Basically, what exactly is Philosophy of Mathematics? Why not simply call it mathematics? At what point does a mathematician practice the philosophy of mathematics?


The philosophy of mathematics is definitely not mathematics; one can learn a lot of mathematics without knowing any philosophy - consider it as a carpenter who learns how to use his tools; so there is an artisanal quality to it; and a good carpenter knows how to use his tools well.

Modern mathematics has many different disciplines but they're natural outgrowths of each other or related in an organic fashion; and the relations change in time; plus, of course there are relations with other subjects; hence one shouldn't think of it like a tree but Rhizomatically.

The philosophy of mathematics really grew out of the foundational crisis of mathematics in the early twentieth century when there was a large programme (pushed by Hilbert, but I imagine there was antecedents) to place the whole of mathematics in exactly a tree-like organisation; with its root in logic - mathematical logic; I suppose one could go further back and suggest it was also the criticisms by Bishop Berkeley (and no doubt others) of the lack of foundations in calculus; and then implicitly Newtonian Mechanics.

This programme is still continuing - with for example various efforts to place QFT, or the path integral on a amthematically precise bearing.

The main question of mathematical philosophy is the ontological status of mathematical objects - numbers, sets, algebras etc; hence the three main schools: intuitionism, platonism, and formalism; the first says they're human constructions, the second says they're objectively real; the third says anything goes so long as it has significance and we stay within the rules of logic.

note: sometimes the word philosophy in mathematics is used in a non-philosophical manner; for example the 'philosophy' of the Langlands programme; in this sense its better thought of strategy and tactics; in other words the mathematical landscape hasn't been fixed so one requires guidance of how to look at it, and how to navigate it.

For example the Langlands programme can be called non-abelian class field theory; which sounds impressively intimidating; but if you know that abelian just means it matters not one whit which order you do things.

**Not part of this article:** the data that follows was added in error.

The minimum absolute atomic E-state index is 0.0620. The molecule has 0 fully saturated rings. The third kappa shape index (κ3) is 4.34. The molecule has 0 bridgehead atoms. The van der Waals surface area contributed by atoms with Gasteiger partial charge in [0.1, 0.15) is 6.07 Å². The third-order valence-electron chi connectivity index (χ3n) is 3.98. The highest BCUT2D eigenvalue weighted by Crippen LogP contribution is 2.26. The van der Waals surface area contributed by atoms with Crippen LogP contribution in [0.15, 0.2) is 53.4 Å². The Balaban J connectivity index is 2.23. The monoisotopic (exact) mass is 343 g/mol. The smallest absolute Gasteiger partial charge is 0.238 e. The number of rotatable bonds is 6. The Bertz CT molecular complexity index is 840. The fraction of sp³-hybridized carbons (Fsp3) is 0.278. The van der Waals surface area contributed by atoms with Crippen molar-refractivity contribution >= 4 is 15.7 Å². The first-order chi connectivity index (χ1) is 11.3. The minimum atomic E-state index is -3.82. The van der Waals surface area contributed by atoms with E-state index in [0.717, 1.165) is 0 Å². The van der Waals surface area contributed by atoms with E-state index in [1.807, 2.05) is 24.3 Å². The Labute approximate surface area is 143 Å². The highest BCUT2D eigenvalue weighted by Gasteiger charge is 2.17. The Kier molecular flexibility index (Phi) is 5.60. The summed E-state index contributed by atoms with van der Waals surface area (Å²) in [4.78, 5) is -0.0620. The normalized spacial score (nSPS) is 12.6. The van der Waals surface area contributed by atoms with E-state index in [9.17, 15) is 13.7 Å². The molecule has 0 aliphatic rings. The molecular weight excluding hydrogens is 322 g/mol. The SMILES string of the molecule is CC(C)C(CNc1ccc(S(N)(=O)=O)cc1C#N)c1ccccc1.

For instance it doesn't matter if you put on your left shoe first, and then your right; or vice-versa; but it does matter when you unlock a door and turn the handle.

Then consider that abelian class field theory is an already well-established field; then one can see that the Langlands programme is adding 'a twist' to this theory; but why add 'twists'? Well, because Quantum Mechanics, considered mathematically, is non-abelian or 'twisty'.

  • It's worth pointing out that while interest in the philosophy of mathematics has increased since the work of Frege, it's not as if pre-Fregeans ignored the philosophy of math altogether. Basically every major philosopher (and plenty of minor ones) since at least Plato (probably before him too - I'm less familiar with the pre-Socratics) has had something to say about the nature of mathematics. So it's not as if phil. math is a particularly new discipline, despite the sophistication that the last ~100 years has seen develop in the field. Aug 1 '15 at 0:34
  • @possibleworld: the Pythagoreans come to mind; but their orientation is different from today. Aug 1 '15 at 11:39
  • An interesting aside to this may prove worth researching. Sir Thomas Heath, considered to be the greatest Maths Historian in his collected work The History of Mathematics maintains that mathematics in its original state contained no numbers. It was not until the pre-Socratics that numbers became a feature. This has serious implications for any Philosophy of Mathematics which asks whether Maths was ;created' or discovered'. In 'To Discern Divinity' there is a 'mythological story which attempts to recreate the birth of Maths. Available at Academia.com and Amazon. Hope this is not too tangential
    – user37981
    Mar 28 '19 at 14:18

Typically (though not always), philosophies of X, where X is some discipline or domain of enquiry, ask questions about the epistemological, metaphysical, or conceptual foundations of X. These are distinct from questions investigated within X.

For instance, mathematicians study things like numbers and their properties, mathematical structures, sets, categories, and so on. These types of questions are distinct from questions about our knowledge of mathematical truths, or about the metaphysical status of mathematical objects. Philosophy of mathematics concerns itself with questions of the second kind. This also gives us a neat answer to your second question: we don't call philosophy of mathematics 'mathematics' because the two are distinct disciplines, concerned with different questions.

In principle a mathematician could successfully go about her career without considering questions of the second kind. She can produce interesting results without considering either the nature of her knowledge of mathematics, or the nature of the objects with which she works. None of this requires knowing of the conceptual/metaphysical/epistemological foundations of her discipline (though it couldn't hurt!). Similarly, a philosopher of mathematics could successfully do philosophy of mathematics without doing actual mathematics. This suggests an answer to your third question: a mathematician practices the philosophy of mathematics when she investigates philosophical, and not mathematical, problems.

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